Developing & Sustaining Professional Relationships for Teachers

Instructor: Clio Stearns

Clio has taught education courses at the college level and has a Ph.D. in curriculum and instruction.

It is important for teachers to not feel isolated and to see ourselves as members of an intellectual and professional community. This lesson will give you some ideas for how to develop and sustain professional relationships that benefit you, your colleagues, your students and your school or district.

Why Professional Relationships Matter

Ms. Foster is a high school teacher in a rural district. She has been teaching for seven years, and although she loves her job, she is starting to feel a sense of professional isolation, a feeling that she is alone in her classroom with no one to talk to or work on pedagogical issues with. After consulting with several supportive friends, she starts to understand that she is missing professional relationships. Professional relationships are connections to other people in the same field or a related field, in which participants feel free to discuss intellectual and emotional issues related to their lines of work. Professional relationships are sometimes also friendships, but as long as they are mutually respectful, they do not need to extend to the social or personal realm. Professional relationships can help enrich an individual's professional aptitude, morale, and sense of community.

Relationships Within Your School

Ms. Foster decides to begin her journey by building relationships within her school. She finds that she learns more about her fellow colleagues and everyone benefits from leaving the sometimes very isolated sphere of the classroom. Ms. Foster recommends the following strategies for building professional relationships within the school:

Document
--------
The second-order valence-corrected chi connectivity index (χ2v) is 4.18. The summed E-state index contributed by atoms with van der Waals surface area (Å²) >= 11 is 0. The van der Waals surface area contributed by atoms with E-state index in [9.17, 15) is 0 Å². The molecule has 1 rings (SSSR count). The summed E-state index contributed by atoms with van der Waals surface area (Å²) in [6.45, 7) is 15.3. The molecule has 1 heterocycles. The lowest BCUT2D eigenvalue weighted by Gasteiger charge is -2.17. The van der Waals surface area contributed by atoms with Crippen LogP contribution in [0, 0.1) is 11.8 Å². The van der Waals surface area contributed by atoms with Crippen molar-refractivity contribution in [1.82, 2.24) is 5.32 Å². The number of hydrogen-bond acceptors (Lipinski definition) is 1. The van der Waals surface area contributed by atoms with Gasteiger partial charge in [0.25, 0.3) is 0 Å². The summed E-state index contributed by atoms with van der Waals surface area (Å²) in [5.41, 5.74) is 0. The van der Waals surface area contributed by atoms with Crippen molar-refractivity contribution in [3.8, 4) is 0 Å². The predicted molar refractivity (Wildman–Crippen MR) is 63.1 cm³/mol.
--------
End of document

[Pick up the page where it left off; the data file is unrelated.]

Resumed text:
• Attend staff meetings and smaller committee meetings

Teachers are busy, and it can be tempting to skip meetings. Yet, Ms. Foster finds that at staff meetings and smaller committee meetings, she gets to know more of her teaching colleagues and figures out who she has things in common with or things to learn from.

  • Organize social gatherings

Though professional relationships are not necessarily friendships, Ms. Foster enjoys and learns from conversations at social gatherings like parties or potluck dinners with her colleagues, where they often end up talking about professional themes.

  • Look beyond the teachers

Teachers also often have a lot to gain from strong professional relationships with guidance counselors, occupational therapists, and other staff at the school. Ms. Foster begins putting a bit of extra effort into getting to know the names, faces and ideas of all of the different people working in her building.

Relationships In Your Community

Ms. Foster begins to feel less isolated at her school, and she feels confident about reaching out and building professional relationships in the community, or neighborhood or town, where she works. Professional relationships with community members and leaders can be especially beneficial to students because they often lead to meaningful partnerships, internships, field trips and even work experiences. At first, Ms. Foster is slightly intimidated by the idea of going out into the community, but she soon finds that many individuals in her community are actually happy to have a good professional relationship with a teacher at their local high school. Ms. Foster recommends that any teacher interested in forming professional relationships within the community, begins by making a list of local services, businesses and organizations that might be interesting. Then, she suggests considering what you hope to gain from a relationship with someone at these places, and what you have to offer them in return. For instance, perhaps you are hoping for a guest speaker to visit your classes, and you envision that the organization will benefit from increased visibility among young people. These goals will look very different depending on the situation, but it is important for you to define them. Then, you can reach out to community members via e-mail, phone calls, or in person visits. Ms. Foster finds that her initial forays into the community are intimidating, but she soon grows used to it and everyone benefits from the relationships that ensue.

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